Walking away from a wrong table

Several times in life, I’ve sat at the wrong table and waited for things to get better. A wrong job, a bad investment, a bad industry… to list a few. Talk about table selection and I’ve made all mistakes one could!

2 years in a job I hated. 3 years with a significant investment I wasn’t sure about. 2 years in an industry that I knew would take me nowhere.

I waited.

Nothing really happened!

In hindsight, that day in April 2005 was a life changing decision. To quit without any other job offer. I shivered as I typed my resignation. I had very little savings and things weren’t exactly good. I was probably stupid and naive to have decided to quit.

Quit I did, and boy, am I happy!

I had just gotten up and walked away from a table that wasn’t right.

After wandering a bit, I got into a better job. One that I really enjoyed! A job that shaped me. I had stumbled onto the right table without knowing – but only after I had walked away from the one I knew wasn’t working for me.

In the same vein, I had taken loans and had purchased land in Bangalore. I made some money and rolled that into another property, thinking I’d become a real estate tycoon one day. I got into trouble with the papers. I found myself sitting at a table that I didn’t have resources and experience for. And the table was filled with hungry wolves (I ran into real estate mafia and was forced to sell at a lower valuation, but thats for another day) and I was a meek lamb. Again, it wasn’t the right table for me back then and I realised it.

I decided to get out of real estate entirely.

And struggled and taught myself finance over a year and got into equity investing.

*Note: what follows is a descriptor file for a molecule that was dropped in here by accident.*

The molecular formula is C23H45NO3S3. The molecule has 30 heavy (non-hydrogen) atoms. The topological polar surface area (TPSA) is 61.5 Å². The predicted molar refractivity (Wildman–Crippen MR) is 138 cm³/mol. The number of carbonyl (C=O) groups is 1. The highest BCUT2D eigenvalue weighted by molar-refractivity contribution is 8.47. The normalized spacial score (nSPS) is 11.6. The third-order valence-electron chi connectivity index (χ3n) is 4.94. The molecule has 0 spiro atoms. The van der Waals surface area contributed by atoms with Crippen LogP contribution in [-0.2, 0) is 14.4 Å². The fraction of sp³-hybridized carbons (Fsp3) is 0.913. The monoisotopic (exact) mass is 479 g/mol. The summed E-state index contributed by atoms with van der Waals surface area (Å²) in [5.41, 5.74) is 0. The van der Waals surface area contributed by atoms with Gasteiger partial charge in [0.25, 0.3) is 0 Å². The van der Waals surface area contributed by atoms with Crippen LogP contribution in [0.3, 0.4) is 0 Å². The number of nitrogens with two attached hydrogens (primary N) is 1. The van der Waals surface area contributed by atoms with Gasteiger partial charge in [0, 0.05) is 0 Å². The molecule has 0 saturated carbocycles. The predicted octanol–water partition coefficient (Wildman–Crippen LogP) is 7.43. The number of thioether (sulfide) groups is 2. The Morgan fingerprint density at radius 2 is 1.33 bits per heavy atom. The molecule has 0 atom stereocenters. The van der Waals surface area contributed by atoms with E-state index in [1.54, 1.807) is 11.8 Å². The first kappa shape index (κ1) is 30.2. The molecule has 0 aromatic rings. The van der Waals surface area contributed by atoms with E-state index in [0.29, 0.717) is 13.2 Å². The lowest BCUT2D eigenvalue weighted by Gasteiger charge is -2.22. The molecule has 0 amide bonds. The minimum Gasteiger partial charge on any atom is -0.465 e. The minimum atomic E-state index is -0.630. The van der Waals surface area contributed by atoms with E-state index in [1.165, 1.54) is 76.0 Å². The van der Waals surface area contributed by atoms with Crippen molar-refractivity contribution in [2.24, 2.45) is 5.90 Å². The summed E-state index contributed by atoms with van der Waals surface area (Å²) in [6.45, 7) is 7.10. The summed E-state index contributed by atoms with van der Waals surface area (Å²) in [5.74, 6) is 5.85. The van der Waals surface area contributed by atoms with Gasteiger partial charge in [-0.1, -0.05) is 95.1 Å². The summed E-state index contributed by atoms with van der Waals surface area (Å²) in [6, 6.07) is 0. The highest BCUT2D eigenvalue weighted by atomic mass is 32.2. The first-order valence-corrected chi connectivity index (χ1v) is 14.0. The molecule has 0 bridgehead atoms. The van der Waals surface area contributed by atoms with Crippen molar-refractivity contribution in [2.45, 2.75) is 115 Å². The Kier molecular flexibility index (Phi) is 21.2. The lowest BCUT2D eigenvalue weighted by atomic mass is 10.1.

Good table! I have had a good experience for over a decade now. But it happened only after I walked away from the wrong table.

In 2010, I knew the good table (job) I sat at for 5 years was slowly turning into a wrong table for me. I quit. And ended up starting my own business. The business is still small, but I gained a lot of valuable experience that became very useful elsewhere. Better table selection again helped me, but not until I had gotten away from the wrong table.

After all these experiences, I have a strong aversion for picking or sitting at wrong tables for too long.

I know it is hard to tell if its a good table or bad sometimes, but in most cases, within a year or two, you’ll know. Sticking onto a bad table even after that is the worst thing one can do. Ask me. I’ve sat at several of those and it always cost me dearly.

It might sound risky. Changing tables mid-way, especially after you’ve plonked down a few years building your position. Yet, if you are dissatisfied about it, staying is a bigger risk than exiting.

I am convinced that walking away from a wrong table is one of the most important skills one could develop. When you are sitting at the wrong table and you know it, find a better table. And jump! Or sometimes, just jump and a better table will appear, hopefully. (NOTE: Don’t recommend this to people who cannot manage the downside if things do go wrong.)

In my case, that has been true. Every single time!

2 thoughts on “Walking away from a wrong table

  1. Thanks for sharing this, Prem. It takes a lot of guts to walk away from something that isn’t working. It takes a lot to think with a clear head, which is required after you have walked away. You have done both. Inspirational.

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